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Metropolitan Museum to exhibit mourning attires this fall
08
Oct '14
courtesy: Met Museum/Karin Willis
courtesy: Met Museum/Karin Willis
Bereavement clothing, the attires worn by mourners during the funeral rituals of a deceased, will be the subject of New York’s Metropolitan Museum of Art’s forthcoming fall season exhibition.

Slated to take place from October 21, 2014 and will run through February 1, 2015 at the museum’s Anna Wintour Costume Center, the exhibit, which will showcase some 30 never-seen-before ensembles, will aim to explore the significant changes that took place in mourning garments since the 19th to early 20th centuries.

Dubbed as ‘Death Becomes Her: A Century of Mourning Attire’, the display will chart the evolution of the attires in terms of aesthetic development, the impact of high-fashion standards on the sartorial dictates of bereavement rituals and cultural implications over the century.

While speaking on the importance of mourning apparels, the curator of the exhibition, Harold Koda, says “The predominantly black palette of mourning dramatizes the evolution of period silhouettes and the increasing absorption of fashion ideals into this most codified of etiquettes.”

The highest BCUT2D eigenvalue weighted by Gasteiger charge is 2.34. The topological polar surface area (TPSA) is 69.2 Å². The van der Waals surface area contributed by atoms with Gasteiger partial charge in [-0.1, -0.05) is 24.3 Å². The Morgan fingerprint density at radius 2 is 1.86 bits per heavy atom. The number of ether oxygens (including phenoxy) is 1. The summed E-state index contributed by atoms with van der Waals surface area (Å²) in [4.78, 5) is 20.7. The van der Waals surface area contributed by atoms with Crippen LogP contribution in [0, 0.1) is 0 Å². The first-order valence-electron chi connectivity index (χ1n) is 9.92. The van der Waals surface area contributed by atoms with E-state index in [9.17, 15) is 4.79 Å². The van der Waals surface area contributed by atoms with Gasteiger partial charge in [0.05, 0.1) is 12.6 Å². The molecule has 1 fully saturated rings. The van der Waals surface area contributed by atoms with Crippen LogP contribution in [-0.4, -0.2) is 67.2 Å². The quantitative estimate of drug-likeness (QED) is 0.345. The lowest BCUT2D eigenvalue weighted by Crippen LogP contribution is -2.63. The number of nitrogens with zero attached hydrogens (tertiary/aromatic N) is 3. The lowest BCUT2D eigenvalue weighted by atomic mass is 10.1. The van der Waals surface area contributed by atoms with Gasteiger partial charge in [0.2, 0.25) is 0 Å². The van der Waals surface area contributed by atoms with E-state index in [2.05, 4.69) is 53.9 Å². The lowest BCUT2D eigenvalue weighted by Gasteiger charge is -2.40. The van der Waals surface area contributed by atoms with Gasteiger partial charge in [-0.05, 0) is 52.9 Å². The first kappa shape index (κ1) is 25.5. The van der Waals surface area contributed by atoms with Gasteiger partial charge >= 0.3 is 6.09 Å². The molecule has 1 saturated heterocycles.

To be organized chronologically with mourning dresses from 1815 to 1915, the thematic exhibition will highlight women’s clothing (mainly sourced from The Costume Institute’s collection) with a spotlight on the progression in choice of fabrics, such as crape and corded silks, as well as the later introduction of colours like gray and mauve other than the age old black.

Some of the major highlights of the display will be mourning gowns worn by the likes of Queen Victoria and Queen Alexandra as well as a range of historic photographs and other fashion accessories worn generally with bereavement dresses.

The assistant curator, Jessica Regan, talked about the easy availability of mourning fashions in that period, “Elaborate standards of mourning set by royalty spread across class lines via fashion magazines, and the prescribed clothing was readily available for purchase through mourning ‘warehouses’ that proliferated in European and American cities by mid-century.” (PB)

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